The United States Postal Service's plan to replace its entire fleet of more than 200,000 mail trucks at once doesn't make any sense, lawmakers said Thursday.
During a hearing of the House Committee on Oversight and Government Reform, representatives from the government and the private sector testified and said the vehicles do need to be replaced. But a smarter, more cost-effective solution would be to do so over time, according to The Daily Caller.
The "Long Life Vehicles," or LLVs, currently in use have an operational lifespan of 24 years and are lasting an average of 23 years. The aging fleet is in dire need of replacing.
The USPS is seeking proposals from companies to build the next version of the LLVs, called "Next Generation Delivery Vehicles" (NGDVs), at a cost of between $25,000 and $35,000 each. The total cost would lie somewhere between $4.5 billion and $6.3 billion, reports The Daily Caller.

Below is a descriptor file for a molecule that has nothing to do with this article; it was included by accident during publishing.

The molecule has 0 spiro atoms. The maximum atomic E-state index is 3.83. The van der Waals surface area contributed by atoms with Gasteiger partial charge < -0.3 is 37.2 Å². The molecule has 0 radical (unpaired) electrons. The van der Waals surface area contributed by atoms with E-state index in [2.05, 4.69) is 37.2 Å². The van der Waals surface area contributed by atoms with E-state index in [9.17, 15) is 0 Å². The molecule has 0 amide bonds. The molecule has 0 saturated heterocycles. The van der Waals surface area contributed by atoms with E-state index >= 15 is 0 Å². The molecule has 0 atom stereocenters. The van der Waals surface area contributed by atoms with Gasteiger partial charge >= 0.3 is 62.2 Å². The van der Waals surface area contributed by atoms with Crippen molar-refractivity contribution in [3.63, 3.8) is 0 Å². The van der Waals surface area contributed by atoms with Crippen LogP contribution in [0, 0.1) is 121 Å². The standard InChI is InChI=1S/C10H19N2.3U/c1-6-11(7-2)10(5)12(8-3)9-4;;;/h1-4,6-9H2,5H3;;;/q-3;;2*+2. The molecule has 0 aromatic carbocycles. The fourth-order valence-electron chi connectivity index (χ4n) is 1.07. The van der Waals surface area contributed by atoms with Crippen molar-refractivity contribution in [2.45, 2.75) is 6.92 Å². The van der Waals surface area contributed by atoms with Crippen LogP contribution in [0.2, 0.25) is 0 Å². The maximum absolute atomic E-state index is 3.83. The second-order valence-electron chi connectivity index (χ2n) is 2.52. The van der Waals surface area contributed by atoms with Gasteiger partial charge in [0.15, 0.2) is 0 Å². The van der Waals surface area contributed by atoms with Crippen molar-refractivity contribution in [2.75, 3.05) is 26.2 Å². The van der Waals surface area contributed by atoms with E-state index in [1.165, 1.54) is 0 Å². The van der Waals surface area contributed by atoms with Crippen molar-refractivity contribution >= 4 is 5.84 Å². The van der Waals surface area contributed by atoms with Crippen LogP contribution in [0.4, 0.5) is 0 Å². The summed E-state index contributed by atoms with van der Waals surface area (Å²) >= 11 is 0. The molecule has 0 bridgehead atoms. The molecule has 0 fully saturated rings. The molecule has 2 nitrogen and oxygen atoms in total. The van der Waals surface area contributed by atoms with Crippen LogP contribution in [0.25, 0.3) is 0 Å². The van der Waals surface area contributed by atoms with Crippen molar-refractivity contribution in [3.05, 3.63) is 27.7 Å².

The problem, however, is there might not be enough money for the Postal Service to buy the vehicles. And even if the agency were to buy a new fleet, they would need replacing in another quarter century. With mail service becoming old-fashioned and outdated, some think the high cost of replacing the entire fleet would not be financially smart.